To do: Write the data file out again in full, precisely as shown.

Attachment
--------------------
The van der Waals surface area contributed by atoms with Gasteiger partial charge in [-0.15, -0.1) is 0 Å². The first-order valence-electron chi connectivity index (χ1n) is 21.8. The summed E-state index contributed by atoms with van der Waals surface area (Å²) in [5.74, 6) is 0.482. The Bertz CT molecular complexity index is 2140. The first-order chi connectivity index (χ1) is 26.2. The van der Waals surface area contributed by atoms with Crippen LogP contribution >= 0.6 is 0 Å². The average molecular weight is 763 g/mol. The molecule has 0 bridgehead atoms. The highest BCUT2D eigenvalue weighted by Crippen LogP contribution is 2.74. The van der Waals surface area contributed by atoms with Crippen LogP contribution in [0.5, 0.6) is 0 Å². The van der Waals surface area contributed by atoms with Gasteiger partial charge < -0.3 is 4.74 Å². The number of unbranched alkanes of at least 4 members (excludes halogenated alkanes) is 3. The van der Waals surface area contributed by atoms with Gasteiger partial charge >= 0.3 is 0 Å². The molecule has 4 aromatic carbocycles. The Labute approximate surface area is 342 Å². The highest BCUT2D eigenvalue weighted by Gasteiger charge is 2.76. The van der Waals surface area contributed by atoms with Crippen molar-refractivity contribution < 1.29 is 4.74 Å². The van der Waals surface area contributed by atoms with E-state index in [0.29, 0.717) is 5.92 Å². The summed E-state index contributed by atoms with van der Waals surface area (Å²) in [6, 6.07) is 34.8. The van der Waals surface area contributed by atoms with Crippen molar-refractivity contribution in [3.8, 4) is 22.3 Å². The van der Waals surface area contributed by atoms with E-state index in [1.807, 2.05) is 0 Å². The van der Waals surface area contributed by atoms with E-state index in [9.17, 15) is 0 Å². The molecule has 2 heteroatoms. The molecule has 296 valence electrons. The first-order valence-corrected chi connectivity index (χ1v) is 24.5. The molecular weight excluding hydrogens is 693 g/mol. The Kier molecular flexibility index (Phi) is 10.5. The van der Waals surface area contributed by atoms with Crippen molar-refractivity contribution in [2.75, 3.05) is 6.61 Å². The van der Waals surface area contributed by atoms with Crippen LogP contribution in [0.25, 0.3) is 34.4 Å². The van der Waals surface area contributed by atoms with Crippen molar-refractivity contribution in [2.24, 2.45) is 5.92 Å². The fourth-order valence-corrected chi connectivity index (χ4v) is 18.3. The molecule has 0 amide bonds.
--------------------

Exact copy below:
The van der Waals surface area contributed by atoms with Gasteiger partial charge in [-0.15, -0.1) is 0 Å². The first-order valence-electron chi connectivity index (χ1n) is 21.8. The summed E-state index contributed by atoms with van der Waals surface area (Å²) in [5.74, 6) is 0.482. The Bertz CT molecular complexity index is 2140. The first-order chi connectivity index (χ1) is 26.2. The van der Waals surface area contributed by atoms with Crippen LogP contribution >= 0.6 is 0 Å². The average molecular weight is 763 g/mol. The molecule has 0 bridgehead atoms. The highest BCUT2D eigenvalue weighted by Crippen LogP contribution is 2.74. The van der Waals surface area contributed by atoms with Crippen LogP contribution in [0.5, 0.6) is 0 Å². The van der Waals surface area contributed by atoms with Gasteiger partial charge < -0.3 is 4.74 Å². The number of unbranched alkanes of at least 4 members (excludes halogenated alkanes) is 3. The van der Waals surface area contributed by atoms with Gasteiger partial charge >= 0.3 is 0 Å². The molecule has 4 aromatic carbocycles. The Labute approximate surface area is 342 Å². The highest BCUT2D eigenvalue weighted by Gasteiger charge is 2.76. The van der Waals surface area contributed by atoms with Crippen molar-refractivity contribution < 1.29 is 4.74 Å². The van der Waals surface area contributed by atoms with E-state index in [0.29, 0.717) is 5.92 Å². The summed E-state index contributed by atoms with van der Waals surface area (Å²) in [6, 6.07) is 34.8. The van der Waals surface area contributed by atoms with Crippen molar-refractivity contribution in [3.8, 4) is 22.3 Å². The van der Waals surface area contributed by atoms with E-state index in [1.807, 2.05) is 0 Å². The van der Waals surface area contributed by atoms with E-state index in [9.17, 15) is 0 Å². The molecule has 2 heteroatoms. The molecule has 296 valence electrons. The first-order valence-corrected chi connectivity index (χ1v) is 24.5. The molecular weight excluding hydrogens is 693 g/mol. The Kier molecular flexibility index (Phi) is 10.5. The van der Waals surface area contributed by atoms with Crippen molar-refractivity contribution in [2.75, 3.05) is 6.61 Å². The van der Waals surface area contributed by atoms with Crippen LogP contribution in [0.25, 0.3) is 34.4 Å². The van der Waals surface area contributed by atoms with Crippen molar-refractivity contribution in [2.24, 2.45) is 5.92 Å². The fourth-order valence-corrected chi connectivity index (χ4v) is 18.3. The molecule has 0 amide bonds.